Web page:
Great Barrier Reef, the world’s largest network of corals has been facing threats due to changes in temperature since 2016. The temperature changes, coral bleaching have posed negative impacts on 900 miles of corals. The coral bleaching is not only affecting the flora and fauna living there but has also affected the economy and tourism industry of Australia.
The tourism industry contributes to about $760 million revenue and attracts more than 1 million tourists. To protect the Great Barrier Reef, the federal government of Australia has raised $18 million funds for newly initiated 6 projects. But, some reports claim that this could be too little or too less to prevent the reef from damage.
The raised funds basically aim to undertake various water quality improvement program to combat erosion. The pesticides and nutrients that are released from farms into the soil have damaged the corals and sea grass. Due to this the number of starfish in that areas are also increasing.
Frydenberg, the Australian environment minister and Jon Brodie from James Cook University claims that $18 million is too less to deal with the problem and it won’t make much change in the prevailing situation.
The report by SBS states that improving the water quality will not be sufficient to eradicate the problem, however, we should consider the climate change impacts instead.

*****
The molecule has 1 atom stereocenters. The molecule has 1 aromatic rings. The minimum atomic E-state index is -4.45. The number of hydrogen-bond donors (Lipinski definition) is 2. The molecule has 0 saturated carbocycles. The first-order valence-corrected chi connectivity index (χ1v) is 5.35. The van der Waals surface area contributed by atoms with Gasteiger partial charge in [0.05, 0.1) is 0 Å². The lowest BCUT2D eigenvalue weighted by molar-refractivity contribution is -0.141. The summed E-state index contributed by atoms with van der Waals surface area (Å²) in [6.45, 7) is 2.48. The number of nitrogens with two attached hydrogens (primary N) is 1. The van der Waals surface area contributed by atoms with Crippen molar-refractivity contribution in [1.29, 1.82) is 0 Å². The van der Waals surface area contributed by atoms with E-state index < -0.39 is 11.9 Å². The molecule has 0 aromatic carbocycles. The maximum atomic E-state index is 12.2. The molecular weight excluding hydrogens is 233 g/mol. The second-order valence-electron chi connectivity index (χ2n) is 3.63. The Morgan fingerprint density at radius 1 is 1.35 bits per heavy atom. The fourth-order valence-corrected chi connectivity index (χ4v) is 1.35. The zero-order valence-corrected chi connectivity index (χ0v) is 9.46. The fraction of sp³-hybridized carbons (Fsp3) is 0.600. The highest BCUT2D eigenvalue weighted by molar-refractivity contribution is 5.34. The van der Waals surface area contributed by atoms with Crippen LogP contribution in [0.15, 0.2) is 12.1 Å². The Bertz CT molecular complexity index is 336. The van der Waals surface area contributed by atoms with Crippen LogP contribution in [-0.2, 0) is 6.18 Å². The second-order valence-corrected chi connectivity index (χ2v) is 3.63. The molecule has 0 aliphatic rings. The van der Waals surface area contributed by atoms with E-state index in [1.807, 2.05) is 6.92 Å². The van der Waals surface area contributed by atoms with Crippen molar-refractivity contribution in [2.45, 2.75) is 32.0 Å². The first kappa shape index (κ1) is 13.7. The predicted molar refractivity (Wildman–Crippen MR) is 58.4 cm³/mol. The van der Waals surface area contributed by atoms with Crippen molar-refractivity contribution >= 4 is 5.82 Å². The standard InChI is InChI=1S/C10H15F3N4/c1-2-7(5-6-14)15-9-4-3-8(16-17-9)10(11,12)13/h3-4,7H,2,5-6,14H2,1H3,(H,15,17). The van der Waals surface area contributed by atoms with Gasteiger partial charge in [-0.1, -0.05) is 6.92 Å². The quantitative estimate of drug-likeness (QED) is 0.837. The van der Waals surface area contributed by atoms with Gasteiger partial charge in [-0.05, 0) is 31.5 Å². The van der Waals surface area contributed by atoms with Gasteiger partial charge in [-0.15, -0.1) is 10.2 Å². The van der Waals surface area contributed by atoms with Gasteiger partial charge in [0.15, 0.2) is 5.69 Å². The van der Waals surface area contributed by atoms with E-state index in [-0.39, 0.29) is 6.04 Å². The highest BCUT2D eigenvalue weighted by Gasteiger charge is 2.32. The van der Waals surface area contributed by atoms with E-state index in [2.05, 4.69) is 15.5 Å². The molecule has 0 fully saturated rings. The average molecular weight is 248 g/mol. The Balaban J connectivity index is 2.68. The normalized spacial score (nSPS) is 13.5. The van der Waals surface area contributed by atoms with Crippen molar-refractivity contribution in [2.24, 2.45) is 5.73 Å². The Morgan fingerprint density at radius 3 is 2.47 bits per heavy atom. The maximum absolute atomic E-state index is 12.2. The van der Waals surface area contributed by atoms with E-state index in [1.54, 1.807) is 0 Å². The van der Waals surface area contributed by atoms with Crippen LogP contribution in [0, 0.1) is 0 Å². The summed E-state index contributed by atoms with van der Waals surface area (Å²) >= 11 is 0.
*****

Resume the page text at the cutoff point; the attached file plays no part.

One of the Great Barrier Reef Water Science Taskforce said that $8.2 billion funds will be needed to improve the water quality by 2025. The aerial surveys say that two-thirds of Great Barrier Reef are affected due to coral bleaching. This was the fourth mass bleaching incident that was reported in the years 1998, 2002, 2016 and 2017.
What is coral bleaching and how does it take place?
Coral bleaching takes place when a rise in temperature causes the corals to release small, colorful algae from inside making them white. The algae can retain back to their normal color only when there is a drop in the temperature. Prolonged bleaching can cause the death of algae. This bleaching has killed 90 percent of corals present in the Great Barrier Reef. The researchers claim that 2016 was a bad year to the life of corals and 2017 is also proving to be the disastrous one.
The federal government should take prompt steps to protect the life of corals present in the Great Barrier Reef to prevent its loss on an unprecedented scale.